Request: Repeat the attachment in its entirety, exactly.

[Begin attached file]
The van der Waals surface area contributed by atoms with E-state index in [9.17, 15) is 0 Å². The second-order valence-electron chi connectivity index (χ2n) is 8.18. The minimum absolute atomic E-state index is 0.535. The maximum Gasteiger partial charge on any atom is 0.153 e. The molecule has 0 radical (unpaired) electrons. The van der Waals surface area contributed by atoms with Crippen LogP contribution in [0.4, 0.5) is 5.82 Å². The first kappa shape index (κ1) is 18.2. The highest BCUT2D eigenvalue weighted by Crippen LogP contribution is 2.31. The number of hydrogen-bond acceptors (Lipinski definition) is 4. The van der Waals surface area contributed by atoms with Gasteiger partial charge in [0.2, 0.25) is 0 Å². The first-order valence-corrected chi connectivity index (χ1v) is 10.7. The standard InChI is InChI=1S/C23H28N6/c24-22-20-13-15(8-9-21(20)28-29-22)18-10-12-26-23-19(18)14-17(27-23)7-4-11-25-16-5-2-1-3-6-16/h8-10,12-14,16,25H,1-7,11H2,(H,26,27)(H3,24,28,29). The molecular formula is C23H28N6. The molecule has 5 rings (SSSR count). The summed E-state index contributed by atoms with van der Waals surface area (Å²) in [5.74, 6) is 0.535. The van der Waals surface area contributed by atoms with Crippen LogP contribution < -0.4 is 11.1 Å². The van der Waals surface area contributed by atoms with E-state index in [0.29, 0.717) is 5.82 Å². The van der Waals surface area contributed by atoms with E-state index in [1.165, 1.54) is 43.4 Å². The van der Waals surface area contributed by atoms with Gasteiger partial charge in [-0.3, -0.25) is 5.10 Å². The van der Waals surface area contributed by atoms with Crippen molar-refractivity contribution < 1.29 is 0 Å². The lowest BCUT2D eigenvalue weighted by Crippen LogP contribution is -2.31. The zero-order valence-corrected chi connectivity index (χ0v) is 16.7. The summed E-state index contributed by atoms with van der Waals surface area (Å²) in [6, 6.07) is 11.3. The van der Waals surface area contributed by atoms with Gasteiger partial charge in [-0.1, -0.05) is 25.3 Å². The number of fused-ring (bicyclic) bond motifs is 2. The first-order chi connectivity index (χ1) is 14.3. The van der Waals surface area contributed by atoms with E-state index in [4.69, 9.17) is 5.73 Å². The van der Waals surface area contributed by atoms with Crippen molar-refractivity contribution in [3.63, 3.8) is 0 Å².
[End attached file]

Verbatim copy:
The van der Waals surface area contributed by atoms with E-state index in [9.17, 15) is 0 Å². The second-order valence-electron chi connectivity index (χ2n) is 8.18. The minimum absolute atomic E-state index is 0.535. The maximum Gasteiger partial charge on any atom is 0.153 e. The molecule has 0 radical (unpaired) electrons. The van der Waals surface area contributed by atoms with Crippen LogP contribution in [0.4, 0.5) is 5.82 Å². The first kappa shape index (κ1) is 18.2. The highest BCUT2D eigenvalue weighted by Crippen LogP contribution is 2.31. The number of hydrogen-bond acceptors (Lipinski definition) is 4. The van der Waals surface area contributed by atoms with Gasteiger partial charge in [0.2, 0.25) is 0 Å². The first-order valence-corrected chi connectivity index (χ1v) is 10.7. The standard InChI is InChI=1S/C23H28N6/c24-22-20-13-15(8-9-21(20)28-29-22)18-10-12-26-23-19(18)14-17(27-23)7-4-11-25-16-5-2-1-3-6-16/h8-10,12-14,16,25H,1-7,11H2,(H,26,27)(H3,24,28,29). The molecular formula is C23H28N6. The molecule has 5 rings (SSSR count). The summed E-state index contributed by atoms with van der Waals surface area (Å²) in [5.74, 6) is 0.535. The van der Waals surface area contributed by atoms with Crippen LogP contribution < -0.4 is 11.1 Å². The van der Waals surface area contributed by atoms with E-state index in [0.29, 0.717) is 5.82 Å². The van der Waals surface area contributed by atoms with E-state index in [1.165, 1.54) is 43.4 Å². The van der Waals surface area contributed by atoms with Gasteiger partial charge in [-0.3, -0.25) is 5.10 Å². The van der Waals surface area contributed by atoms with Crippen molar-refractivity contribution < 1.29 is 0 Å². The lowest BCUT2D eigenvalue weighted by Crippen LogP contribution is -2.31. The zero-order valence-corrected chi connectivity index (χ0v) is 16.7. The summed E-state index contributed by atoms with van der Waals surface area (Å²) in [6, 6.07) is 11.3. The van der Waals surface area contributed by atoms with Gasteiger partial charge in [-0.1, -0.05) is 25.3 Å². The number of fused-ring (bicyclic) bond motifs is 2. The first-order chi connectivity index (χ1) is 14.3. The van der Waals surface area contributed by atoms with E-state index in [4.69, 9.17) is 5.73 Å². The van der Waals surface area contributed by atoms with Crippen molar-refractivity contribution in [3.63, 3.8) is 0 Å².